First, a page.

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Damon “Jerry” Savoy & John Weiss

In 2008, after 10 years together, Damon “Jerry” Savoy and John Weiss abandoned the bustle of New York City for the quieter surroundings of Danbury, Connecticut because they wanted to raise a family. In Danbury, they found a spacious home with a large backyard, great schools, and a supportive faith community just down the street.

Both come from large, loving families—John has four siblings; Jerry three. “We both had strong family environments,” says John. “We spent a lot of time with our families growing up.” When they began the adoption process through Connecticut’s foster care system, a big family was all that made sense, so they requested a sibling group join their family.

In August 2009, their three children –Ashley, now 13, Melissa, now 12, and Dante, now 4 – moved in with them on a permanent basis. When the adoptions were finalized in December 2010, the family celebrated the occasion quietly. “We’d already been a family for a year and a half,” Jerry explains. “But it’s nice that the legality of it is done and we celebrated it with the children so that they understand that this is a momentous event in their life.”

Jerry has worked as an attorney at the Office of the Comptroller of the Currency (OCC), the federal agency that charters, regulates, and supervises national banks, since 1992. John, an interior designer, set aside his career to be a stay-at-home parent.

They met in 1998 through a mutual friend when both lived in Washington, D.C. Though John moved back to his native Buffalo shortly afterward, they maintained a long-distance relationship. Four months later, John returned to D.C. to be with Jerry.

“We clicked,” says Jerry. “It worked. We have a lot in common and at the same time we’re very different. I like to say that we complement each other in those areas where we’re most deficient ourselves. We don’t always see eye to eye on everything, but when we don’t it’s oftentimes for our own amusement.”

In October of 2009, with just their children by their sides, they married in a ceremony at First Congregational Church, where the family attends services and participates in the congregation’s charity work.

Jerry says their wedding was “an opportunity to reinforce to the children that we are a family.” They surprised their daughters Ashley and Melissa with new dresses and flower bouquets and presented them with heart-shaped lockets during the ceremony. “We told them that was a symbol of our commitment to them, that this was something that we were doing as a family,” Jerry says. “The girls wear the lockets every day.” Dante wore a new suit and tie with a boutonniere that matched the ones his dads wore. John compiled a wedding photo album and gave it to the girls. “They look at it a lot,” he says.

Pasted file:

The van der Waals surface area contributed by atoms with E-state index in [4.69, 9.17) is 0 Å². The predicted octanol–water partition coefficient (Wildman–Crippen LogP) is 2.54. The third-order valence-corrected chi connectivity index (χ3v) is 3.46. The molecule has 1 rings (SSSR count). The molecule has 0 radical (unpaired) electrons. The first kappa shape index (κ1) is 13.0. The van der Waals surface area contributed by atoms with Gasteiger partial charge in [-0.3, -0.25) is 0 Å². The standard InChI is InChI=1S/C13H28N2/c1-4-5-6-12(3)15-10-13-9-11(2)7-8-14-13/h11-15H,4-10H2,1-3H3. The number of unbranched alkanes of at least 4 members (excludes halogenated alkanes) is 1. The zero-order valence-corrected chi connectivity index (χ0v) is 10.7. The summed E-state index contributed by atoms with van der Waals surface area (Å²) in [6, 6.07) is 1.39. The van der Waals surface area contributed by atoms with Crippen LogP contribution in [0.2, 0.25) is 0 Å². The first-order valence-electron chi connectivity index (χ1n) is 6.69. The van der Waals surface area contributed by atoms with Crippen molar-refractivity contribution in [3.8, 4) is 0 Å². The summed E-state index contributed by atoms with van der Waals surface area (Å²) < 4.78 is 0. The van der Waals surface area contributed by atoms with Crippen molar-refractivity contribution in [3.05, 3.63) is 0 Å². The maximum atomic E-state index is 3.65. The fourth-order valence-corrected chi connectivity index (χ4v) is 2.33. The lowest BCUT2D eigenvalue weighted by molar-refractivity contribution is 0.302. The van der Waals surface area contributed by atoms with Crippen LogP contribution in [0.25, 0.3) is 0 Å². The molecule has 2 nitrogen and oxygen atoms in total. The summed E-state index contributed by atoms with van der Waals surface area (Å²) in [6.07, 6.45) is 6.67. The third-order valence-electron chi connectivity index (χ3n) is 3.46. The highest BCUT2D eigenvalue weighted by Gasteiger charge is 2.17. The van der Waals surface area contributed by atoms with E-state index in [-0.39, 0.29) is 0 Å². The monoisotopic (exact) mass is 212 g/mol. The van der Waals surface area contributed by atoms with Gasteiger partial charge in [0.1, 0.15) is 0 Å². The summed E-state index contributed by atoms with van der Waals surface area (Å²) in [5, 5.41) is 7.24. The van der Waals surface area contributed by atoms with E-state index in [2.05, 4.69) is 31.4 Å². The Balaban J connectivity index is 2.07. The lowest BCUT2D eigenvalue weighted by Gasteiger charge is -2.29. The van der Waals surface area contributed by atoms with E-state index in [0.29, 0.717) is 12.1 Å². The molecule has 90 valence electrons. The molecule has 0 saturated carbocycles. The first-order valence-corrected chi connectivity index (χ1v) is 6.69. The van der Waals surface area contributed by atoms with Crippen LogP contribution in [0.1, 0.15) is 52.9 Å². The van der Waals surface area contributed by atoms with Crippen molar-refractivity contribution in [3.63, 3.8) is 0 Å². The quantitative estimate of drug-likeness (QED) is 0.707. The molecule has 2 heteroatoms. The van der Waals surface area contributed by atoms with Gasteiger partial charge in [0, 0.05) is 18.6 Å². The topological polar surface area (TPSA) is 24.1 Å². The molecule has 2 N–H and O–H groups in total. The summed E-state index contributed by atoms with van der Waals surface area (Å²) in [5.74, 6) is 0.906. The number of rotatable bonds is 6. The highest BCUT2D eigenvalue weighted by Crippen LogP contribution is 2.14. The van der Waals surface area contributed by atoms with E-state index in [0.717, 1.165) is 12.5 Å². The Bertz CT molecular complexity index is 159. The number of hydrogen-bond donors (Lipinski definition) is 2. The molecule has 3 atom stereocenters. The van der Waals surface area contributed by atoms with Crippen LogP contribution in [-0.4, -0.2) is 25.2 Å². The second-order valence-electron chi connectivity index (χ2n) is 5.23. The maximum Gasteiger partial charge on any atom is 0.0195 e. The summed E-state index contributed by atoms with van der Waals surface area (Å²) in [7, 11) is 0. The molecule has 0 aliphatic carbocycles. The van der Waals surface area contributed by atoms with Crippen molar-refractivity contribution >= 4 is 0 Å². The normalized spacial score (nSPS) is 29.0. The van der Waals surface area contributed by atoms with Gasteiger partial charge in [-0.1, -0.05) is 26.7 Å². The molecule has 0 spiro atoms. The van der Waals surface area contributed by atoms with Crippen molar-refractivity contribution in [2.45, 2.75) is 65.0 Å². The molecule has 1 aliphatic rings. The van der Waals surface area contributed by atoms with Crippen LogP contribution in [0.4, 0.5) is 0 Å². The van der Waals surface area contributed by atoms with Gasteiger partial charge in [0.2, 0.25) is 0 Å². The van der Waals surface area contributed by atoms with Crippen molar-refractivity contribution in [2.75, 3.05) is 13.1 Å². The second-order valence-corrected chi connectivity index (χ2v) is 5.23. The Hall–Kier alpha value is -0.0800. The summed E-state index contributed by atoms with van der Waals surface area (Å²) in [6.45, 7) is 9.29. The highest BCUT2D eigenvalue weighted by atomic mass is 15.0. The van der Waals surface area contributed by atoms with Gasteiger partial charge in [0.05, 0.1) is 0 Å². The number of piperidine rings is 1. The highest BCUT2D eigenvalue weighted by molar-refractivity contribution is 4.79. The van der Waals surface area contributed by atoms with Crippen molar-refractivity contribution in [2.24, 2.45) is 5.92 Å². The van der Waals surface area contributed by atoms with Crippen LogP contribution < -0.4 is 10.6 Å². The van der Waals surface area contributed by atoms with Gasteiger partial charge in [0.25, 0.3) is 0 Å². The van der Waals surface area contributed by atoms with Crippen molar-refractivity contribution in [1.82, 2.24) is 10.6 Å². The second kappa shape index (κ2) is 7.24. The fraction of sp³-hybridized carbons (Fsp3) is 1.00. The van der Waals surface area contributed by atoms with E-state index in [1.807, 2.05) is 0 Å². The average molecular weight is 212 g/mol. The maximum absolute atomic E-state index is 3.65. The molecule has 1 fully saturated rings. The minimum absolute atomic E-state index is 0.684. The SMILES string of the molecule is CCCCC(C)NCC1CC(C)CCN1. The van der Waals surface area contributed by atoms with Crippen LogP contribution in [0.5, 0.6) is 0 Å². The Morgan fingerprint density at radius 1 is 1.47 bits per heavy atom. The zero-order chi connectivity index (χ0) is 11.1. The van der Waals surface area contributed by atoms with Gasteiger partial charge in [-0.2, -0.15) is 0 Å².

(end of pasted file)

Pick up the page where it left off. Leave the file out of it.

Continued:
Jerry and John relish creating family memories and sharing new experiences with their children. “The greatest joy is when you can see how much they appreciate something that they’ve never experienced,” says Jerry. “Going to New York City or going to Maine, or something as simple as eating something they’ve never eaten before that they decide, you know, maybe it’s pretty good.”

Unfortunately, Jerry and John are hurt by the federal government’s refusal to recognize their marriage under DOMA. As a federal employee, Jerry is unable to cover John, who was recently diagnosed with type 2 diabetes, on his family health insurance plan. Instead, they must buy individual coverage for John that costs $440.00 per month.

Ironically, OCC partially subsidizes the cost of John’s health insurance because the agency is not appropriated by Congress, and therefore, even though the OCC is governed by DOMA, it can set some of its own benefits policies. Under OCC’s domestic partnership policy, the agency reimburses up to 72 percent of John’s health insurance premium up to a maximum of $345 per month, which equals about $180 a month. So at the same time that the federal government refuses to allow John to get health insurance coverage under Jerry’s family plan, it is subsidizing his coverage at a greater cost to itself. As Jerry points out, “the federal government is paying for insurance for a self and family plan for me and the kids and is paying towards John’s health insurance separately because of the fact that they reimburse that amount. So the design behind DOMA is that the federal government doesn’t recognize John as my spouse, but the absurd result is that they are in fact paying for John’s health insurance twice.”

Despite the reimbursement, Jerry and John still pay roughly $3,120 out of pocket annually for John’s insurance. “We have three kids that we have to raise,” says Jerry. “We live paycheck to paycheck just like everybody else. We are a family just like the person across the street that’s entitled to put their spouse on their health insurance. Why can’t we do that?”